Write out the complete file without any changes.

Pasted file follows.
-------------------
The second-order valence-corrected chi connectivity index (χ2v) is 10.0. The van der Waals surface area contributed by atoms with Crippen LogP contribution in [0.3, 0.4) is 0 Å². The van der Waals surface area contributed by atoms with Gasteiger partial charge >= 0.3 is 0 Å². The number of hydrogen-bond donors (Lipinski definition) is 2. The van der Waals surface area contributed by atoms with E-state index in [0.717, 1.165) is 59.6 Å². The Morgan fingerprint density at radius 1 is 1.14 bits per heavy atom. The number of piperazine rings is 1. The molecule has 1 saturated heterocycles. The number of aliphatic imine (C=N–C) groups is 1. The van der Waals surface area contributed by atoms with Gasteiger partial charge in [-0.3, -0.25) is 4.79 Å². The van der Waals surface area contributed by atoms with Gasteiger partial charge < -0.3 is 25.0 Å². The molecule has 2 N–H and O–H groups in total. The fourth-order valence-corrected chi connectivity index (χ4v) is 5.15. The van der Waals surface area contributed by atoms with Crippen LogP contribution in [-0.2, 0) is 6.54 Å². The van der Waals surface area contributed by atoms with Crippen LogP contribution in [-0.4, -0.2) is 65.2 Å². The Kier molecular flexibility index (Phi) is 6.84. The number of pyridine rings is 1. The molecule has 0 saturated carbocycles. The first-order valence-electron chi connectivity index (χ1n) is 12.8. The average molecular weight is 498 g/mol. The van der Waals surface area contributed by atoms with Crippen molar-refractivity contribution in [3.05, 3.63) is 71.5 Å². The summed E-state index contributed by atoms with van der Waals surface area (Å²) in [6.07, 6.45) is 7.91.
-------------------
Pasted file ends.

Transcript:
The second-order valence-corrected chi connectivity index (χ2v) is 10.0. The van der Waals surface area contributed by atoms with Crippen LogP contribution in [0.3, 0.4) is 0 Å². The van der Waals surface area contributed by atoms with Gasteiger partial charge >= 0.3 is 0 Å². The number of hydrogen-bond donors (Lipinski definition) is 2. The van der Waals surface area contributed by atoms with E-state index in [0.717, 1.165) is 59.6 Å². The Morgan fingerprint density at radius 1 is 1.14 bits per heavy atom. The number of piperazine rings is 1. The molecule has 1 saturated heterocycles. The number of aliphatic imine (C=N–C) groups is 1. The van der Waals surface area contributed by atoms with Gasteiger partial charge in [-0.3, -0.25) is 4.79 Å². The van der Waals surface area contributed by atoms with Gasteiger partial charge < -0.3 is 25.0 Å². The molecule has 2 N–H and O–H groups in total. The fourth-order valence-corrected chi connectivity index (χ4v) is 5.15. The van der Waals surface area contributed by atoms with Crippen LogP contribution in [-0.2, 0) is 6.54 Å². The van der Waals surface area contributed by atoms with Crippen LogP contribution in [-0.4, -0.2) is 65.2 Å². The Kier molecular flexibility index (Phi) is 6.84. The number of pyridine rings is 1. The molecule has 0 saturated carbocycles. The first-order valence-electron chi connectivity index (χ1n) is 12.8. The average molecular weight is 498 g/mol. The van der Waals surface area contributed by atoms with Crippen molar-refractivity contribution in [3.05, 3.63) is 71.5 Å². The summed E-state index contributed by atoms with van der Waals surface area (Å²) in [6.07, 6.45) is 7.91.